Charles Spurgeon wrote about the reflections of a Dr. Payson who wrote, “My parish, as well as my heart, very much resembles the garden of the sluggard; and what is worse, I find that very many of my desires for the melioration [improvement] of both, proceed either from pride or vanity or indolence. I look at the weeds which overspread my garden, and breathe out an earnest wish that they were eradicated. But why? What prompts the wish? It may be that I may walk out and say to myself, ‘In what fine order is my garden kept!’ This is pride. Or, it may be that my neighbours may look over the wall and say, ‘How finely your garden flourishes!’ This is vanity. Or I may wish for the destruction of the weeds, because I am weary of pulling them up. This is indolence.” Spurgeon commented, “Even our desires after holiness may be polluted by ill motives.”
As you read John the Baptist’s announcement, “Behold the Lamb of God, which taketh away the sin of the world,” you are hearing the pronounced expectation of Christ the sacrifice and mediator all in one (John 1:29). As the perfect sacrifice, He was capable of bearing all of the sins of humanity. As our mediator, he was enabled to bear our impurity away so we might have access to God. “My righteous servant [shall] justify many; for he shall bear their iniquities” (Isaiah 53:11). “He appeared to put away sin by the sacrifice of himself…so Christ was once offered to bear the sins of many” (Hebrews 9:26, 28). “That we being dead to sins, should live unto righteousness” (1 Peter 2:24).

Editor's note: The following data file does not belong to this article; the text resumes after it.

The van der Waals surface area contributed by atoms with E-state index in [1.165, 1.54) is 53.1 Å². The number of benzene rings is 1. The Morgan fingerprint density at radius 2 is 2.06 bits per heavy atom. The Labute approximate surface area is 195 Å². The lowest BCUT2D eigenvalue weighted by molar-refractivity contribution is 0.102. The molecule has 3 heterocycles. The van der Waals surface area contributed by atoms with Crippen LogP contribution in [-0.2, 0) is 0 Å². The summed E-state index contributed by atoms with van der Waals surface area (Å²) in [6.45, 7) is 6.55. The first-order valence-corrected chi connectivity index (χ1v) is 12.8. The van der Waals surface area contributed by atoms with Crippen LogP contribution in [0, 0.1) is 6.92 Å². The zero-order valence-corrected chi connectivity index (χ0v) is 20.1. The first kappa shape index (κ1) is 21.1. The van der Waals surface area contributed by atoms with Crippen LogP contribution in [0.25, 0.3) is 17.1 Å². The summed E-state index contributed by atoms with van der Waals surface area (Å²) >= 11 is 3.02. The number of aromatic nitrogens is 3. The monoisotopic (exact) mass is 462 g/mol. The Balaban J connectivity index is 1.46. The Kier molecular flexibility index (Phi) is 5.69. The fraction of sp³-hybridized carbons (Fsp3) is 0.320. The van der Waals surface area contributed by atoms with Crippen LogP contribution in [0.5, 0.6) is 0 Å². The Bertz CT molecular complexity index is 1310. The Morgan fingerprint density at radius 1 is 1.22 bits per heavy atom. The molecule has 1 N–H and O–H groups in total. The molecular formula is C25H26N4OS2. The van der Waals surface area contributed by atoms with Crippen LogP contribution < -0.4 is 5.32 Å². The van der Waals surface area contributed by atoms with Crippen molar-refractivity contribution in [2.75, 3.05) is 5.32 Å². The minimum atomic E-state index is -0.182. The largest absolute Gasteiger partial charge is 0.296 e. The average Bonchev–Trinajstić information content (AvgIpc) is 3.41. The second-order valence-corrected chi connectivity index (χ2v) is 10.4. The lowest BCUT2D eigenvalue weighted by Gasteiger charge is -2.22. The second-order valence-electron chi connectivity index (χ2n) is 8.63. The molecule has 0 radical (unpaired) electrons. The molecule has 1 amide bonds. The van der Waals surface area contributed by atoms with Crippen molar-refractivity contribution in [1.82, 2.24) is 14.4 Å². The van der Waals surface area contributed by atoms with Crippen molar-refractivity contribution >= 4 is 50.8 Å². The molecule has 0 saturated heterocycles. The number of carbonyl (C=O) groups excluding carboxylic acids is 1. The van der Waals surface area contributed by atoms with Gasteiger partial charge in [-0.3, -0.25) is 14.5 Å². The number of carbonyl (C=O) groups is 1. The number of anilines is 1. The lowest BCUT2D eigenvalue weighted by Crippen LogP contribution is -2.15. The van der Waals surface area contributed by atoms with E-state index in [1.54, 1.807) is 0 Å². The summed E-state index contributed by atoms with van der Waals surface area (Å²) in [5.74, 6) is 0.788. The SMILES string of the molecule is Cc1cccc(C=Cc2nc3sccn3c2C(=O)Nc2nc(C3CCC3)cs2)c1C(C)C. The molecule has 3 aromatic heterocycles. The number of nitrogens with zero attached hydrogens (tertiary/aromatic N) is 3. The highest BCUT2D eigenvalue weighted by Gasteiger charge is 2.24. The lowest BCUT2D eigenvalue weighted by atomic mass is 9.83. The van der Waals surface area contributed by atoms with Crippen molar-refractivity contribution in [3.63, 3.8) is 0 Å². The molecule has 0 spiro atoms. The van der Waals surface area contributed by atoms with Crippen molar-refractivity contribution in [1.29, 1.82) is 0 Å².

As Matthew Henry explained, Christ bore our sins “for us and from us.” He, the Holiness of All, perfected what was lacking in our nature.